NEXTCHEM grant agreement for the scale-up of its proprietary chemical recycling technology NXRe PMMA

Following the pre-selection announced in January, MAIRE informs that NEXTCHEM (Sustainable Technology Solutions), through its subsidiaries NextChem Tech and MyRemono, signed the grant agreement under the framework of the EU “Innovation Fund 3rd call for Small Scale projects”, which will contribute to the implementation of the BOOST project.

BOOST is aimed at implementing the first-of-its-kind industrial-scale plant based on NXRe PMMA continuous modular technology developed by MyRemono, NEXTCHEM’s subsidiary dedicated to plastic depolymerization. NXRe PMMA enables the recovery of monomers (building blocks for the plastic value chain) with ultra-high levels of purity from sorted plastic waste, particularly polymethylmethacrylate (PMMA), through a continuous chemical recycling process.

The plant will have an initial processing capacity of approximately 5,000 tons per year and will produce approximately 4,345 tons per year of r-MMA, avoiding the consumption of more than 13,000 tons per year of fossil based raw materials. Over the first ten years of operation, the plant is expected to achieve a 96% relative Greenhouse Gas (GHG) emissions avoidance compared to the reference scenario.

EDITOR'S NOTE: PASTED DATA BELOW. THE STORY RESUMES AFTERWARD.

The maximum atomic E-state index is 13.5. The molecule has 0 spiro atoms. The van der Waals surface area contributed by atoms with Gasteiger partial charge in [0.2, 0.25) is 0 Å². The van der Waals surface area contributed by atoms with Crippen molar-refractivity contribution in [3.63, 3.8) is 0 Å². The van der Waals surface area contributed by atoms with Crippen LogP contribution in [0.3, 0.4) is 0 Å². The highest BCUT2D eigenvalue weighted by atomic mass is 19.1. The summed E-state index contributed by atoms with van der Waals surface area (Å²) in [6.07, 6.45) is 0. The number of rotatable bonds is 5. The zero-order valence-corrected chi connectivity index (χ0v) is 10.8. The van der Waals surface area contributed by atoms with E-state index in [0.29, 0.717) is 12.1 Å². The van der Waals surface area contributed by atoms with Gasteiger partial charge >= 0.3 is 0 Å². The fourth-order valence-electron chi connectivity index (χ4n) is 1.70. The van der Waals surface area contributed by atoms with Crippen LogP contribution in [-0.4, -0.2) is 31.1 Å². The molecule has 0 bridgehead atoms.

Engineering of the first-of-a-kind industrial unit is in the final steps and construction is expected to be completed in 2026. The project amounts to EUR 6.6 million, of which approximately EUR 4 million to be covered by the EU funding.

Among 72 applications to EU “Innovation Fund 3rd call for Small Scale projects”, BOOST is one of the 18 small-scale projects that have signed the grant agreement as well as the only Italian selected related to the chemical sector.

Mohammed Nafid, NextChem Tech Managing Director, commented: “This achievement confirms the reliability of NEXTCHEM's technological value proposition. NXRe PMMA's scalability in different sectors will help improve the production of sustainable plastic products, gradually reducing dependence on fossil raw materials for intermediates and embracing a fully circular model.”


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